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Bahrain’s money laundering countermeasures in full swing after court action against 13 banks

Bahrain’s public prosecutor has referred 13 banks, including Iran’s Central Bank, to court for money laundering and other “unlawful banking practices”

Banks referred for prosecution include Future Bank, Bank Melli Iran, Bank Saderat Iran, and the Central Bank of Iran Future Bank employees were caught before manipulating the banking system to help Iranian banks evade sanctions All Bahraini financial records have to be made available or stored in a database for up to five years

Bahrain’s public prosecutor has referred 13 banks, including Iran’s Central Bank, to court for money laundering and other “unlawful banking practices” carried out between 2008 and 2012 with the goal to circumvent sanctions against Tehran, the country’s state-run news agency said recently.

After “extensive investigations,” prosecutors found that employees at Bahrain’s Future Bank, which was purportedly found to have been involved in “systematic and widespread violations of Bahrain’s banking law,” allegedly worked with Iranian bank officials to transfer over $1.3 billion through an unregulated alternative system.

The transfers were carried out “with the aim of concealing the source and movement of funds, benefitting Iranian banks and circumventing international sanctions and restrictions on transactions imposed against Iranian entities,” the prosecution said.

The probe was carried out by the Financial Investigation Directorate at Bahrain’s Ministry of Interior, the Central Bank of Bahrain, and independent international experts. It involved the review of “tens of thousands of documents,” which helped identify violations in the audit process.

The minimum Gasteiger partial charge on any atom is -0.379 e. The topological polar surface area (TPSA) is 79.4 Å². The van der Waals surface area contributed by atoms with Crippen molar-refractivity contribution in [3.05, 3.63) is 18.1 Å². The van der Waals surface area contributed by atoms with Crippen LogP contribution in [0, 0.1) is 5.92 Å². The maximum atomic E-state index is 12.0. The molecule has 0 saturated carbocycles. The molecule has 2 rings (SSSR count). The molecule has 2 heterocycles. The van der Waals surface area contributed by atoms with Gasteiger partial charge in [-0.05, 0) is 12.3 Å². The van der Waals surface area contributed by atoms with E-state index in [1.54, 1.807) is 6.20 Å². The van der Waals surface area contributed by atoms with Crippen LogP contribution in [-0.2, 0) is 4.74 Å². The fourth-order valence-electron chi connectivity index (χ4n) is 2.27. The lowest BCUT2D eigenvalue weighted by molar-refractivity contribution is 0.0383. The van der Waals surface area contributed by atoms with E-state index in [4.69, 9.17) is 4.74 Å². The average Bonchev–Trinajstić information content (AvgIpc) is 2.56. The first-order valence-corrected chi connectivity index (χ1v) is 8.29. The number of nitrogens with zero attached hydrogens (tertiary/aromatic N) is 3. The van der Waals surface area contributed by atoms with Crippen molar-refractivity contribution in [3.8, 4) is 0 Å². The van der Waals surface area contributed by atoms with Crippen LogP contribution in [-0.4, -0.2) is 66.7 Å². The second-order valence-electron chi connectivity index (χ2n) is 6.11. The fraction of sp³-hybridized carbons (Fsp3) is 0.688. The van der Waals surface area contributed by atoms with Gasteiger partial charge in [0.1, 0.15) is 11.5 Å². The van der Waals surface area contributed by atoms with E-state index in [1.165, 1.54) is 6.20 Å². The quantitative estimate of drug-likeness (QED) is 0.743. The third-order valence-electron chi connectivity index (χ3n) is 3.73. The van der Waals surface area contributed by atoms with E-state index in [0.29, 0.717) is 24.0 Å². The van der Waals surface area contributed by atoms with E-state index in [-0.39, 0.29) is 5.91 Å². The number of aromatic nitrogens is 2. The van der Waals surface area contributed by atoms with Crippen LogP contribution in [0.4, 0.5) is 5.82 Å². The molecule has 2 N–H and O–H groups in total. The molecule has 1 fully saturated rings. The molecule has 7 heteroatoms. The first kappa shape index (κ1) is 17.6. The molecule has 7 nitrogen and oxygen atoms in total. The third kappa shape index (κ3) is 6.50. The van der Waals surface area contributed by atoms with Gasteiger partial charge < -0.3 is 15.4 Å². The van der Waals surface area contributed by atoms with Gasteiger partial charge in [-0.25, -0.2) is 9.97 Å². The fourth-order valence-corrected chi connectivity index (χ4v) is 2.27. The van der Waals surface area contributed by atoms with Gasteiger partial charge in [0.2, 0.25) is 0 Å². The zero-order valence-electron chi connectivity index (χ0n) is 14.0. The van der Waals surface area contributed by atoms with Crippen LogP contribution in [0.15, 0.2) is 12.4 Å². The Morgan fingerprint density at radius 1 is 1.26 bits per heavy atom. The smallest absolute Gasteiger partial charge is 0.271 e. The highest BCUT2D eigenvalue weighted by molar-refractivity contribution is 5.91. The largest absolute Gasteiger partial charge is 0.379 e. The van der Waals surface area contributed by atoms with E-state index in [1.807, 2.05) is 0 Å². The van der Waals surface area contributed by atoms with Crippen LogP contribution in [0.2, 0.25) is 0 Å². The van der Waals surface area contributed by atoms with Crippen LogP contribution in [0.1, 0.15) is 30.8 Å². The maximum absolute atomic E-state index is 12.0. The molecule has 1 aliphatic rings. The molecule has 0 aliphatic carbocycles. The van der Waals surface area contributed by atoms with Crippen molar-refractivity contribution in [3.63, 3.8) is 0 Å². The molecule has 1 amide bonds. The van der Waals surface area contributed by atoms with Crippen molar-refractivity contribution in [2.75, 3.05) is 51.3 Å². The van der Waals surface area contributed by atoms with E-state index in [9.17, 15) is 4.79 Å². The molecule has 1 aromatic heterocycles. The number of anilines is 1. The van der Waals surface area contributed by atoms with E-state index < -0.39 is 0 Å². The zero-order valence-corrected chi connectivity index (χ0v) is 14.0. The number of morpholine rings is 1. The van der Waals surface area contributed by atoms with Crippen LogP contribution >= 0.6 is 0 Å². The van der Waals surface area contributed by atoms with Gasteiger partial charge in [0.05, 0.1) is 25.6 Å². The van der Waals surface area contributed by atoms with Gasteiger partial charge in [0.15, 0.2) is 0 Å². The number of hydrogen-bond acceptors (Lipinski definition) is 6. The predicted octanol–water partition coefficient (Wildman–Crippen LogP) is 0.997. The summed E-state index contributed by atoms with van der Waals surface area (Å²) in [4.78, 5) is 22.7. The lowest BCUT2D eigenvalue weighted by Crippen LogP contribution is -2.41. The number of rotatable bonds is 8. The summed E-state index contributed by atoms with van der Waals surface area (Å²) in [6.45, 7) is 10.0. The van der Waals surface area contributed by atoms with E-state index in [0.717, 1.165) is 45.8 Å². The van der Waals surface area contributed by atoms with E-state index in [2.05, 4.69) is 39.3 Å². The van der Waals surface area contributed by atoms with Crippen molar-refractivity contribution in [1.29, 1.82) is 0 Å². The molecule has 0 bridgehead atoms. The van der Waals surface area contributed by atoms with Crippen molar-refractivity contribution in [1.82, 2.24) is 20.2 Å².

Banks implicated in the scheme and referred for prosecution include Future Bank, Bank Melli Iran, Bank Saderat Iran, and the Central Bank of Iran. Investigations are ongoing to determine further criminal conduct and more individuals are likely to be prosecuted. 

Future Bank officials, in conjunction with other Iranian bank officials and the Central Bank of Iran, maneuvered these funds via an alternative system. Funds were transferred and received, kept as a discount, added to the account of Iranian banks, settled in bank accounts, and had their source concealed to enable those banks to complete unlawful transfers of funds.  

This is not the first time employees at Future Bank have been caught manipulating the banking system to help Iranian banks evade sanctions. To date, over $367 million dollars have been confiscated, and all of the accused have been convicted, imprisoned, and fined over $900 mn.

In an unrelated event, four people have been jailed for five years in Bahrain for laundering more than BD250,000 (over $663,000). Two Palestinians, aged 37 and 50, a 47-year-old Syrian and a 26-year-old Bahraini were found guilty of money laundering by the High Criminal Court recently

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Combating money laundering in Bahrain

Bahrain is eyeing a top international ranking in combating money laundering and financing of terrorism. The Shura Council approved a Royal decree to amend the 2001 Money Laundering and Terrorism Funding Law aimed at introducing tighter controls over money transfers and transactions.

Financial institutions could face an administrative fine of up to BD50,000 (over $132,000) if they fail to detect or alert the authorities about suspicious deals, transfers, or transactions.

Authorities can also issue multiple fines for recurring offenses by the same establishment. 

Parliament foreign affairs, defense and national security committee chairman Mohammed Al Sissi said Bahrain was working to tackle digital money transactions.

He said the movement of money has become much trickier nowadays and needed to be governed to put an end to money laundering and terror funding.

Any person who disregards his official responsibility or seeks to be involved and remains silent within any capacity could be jailed for up to three years or fined up to BD200,000 (Over $530,000), or both.

All Bahraini financial records have to be made available or stored in a database for up to five years.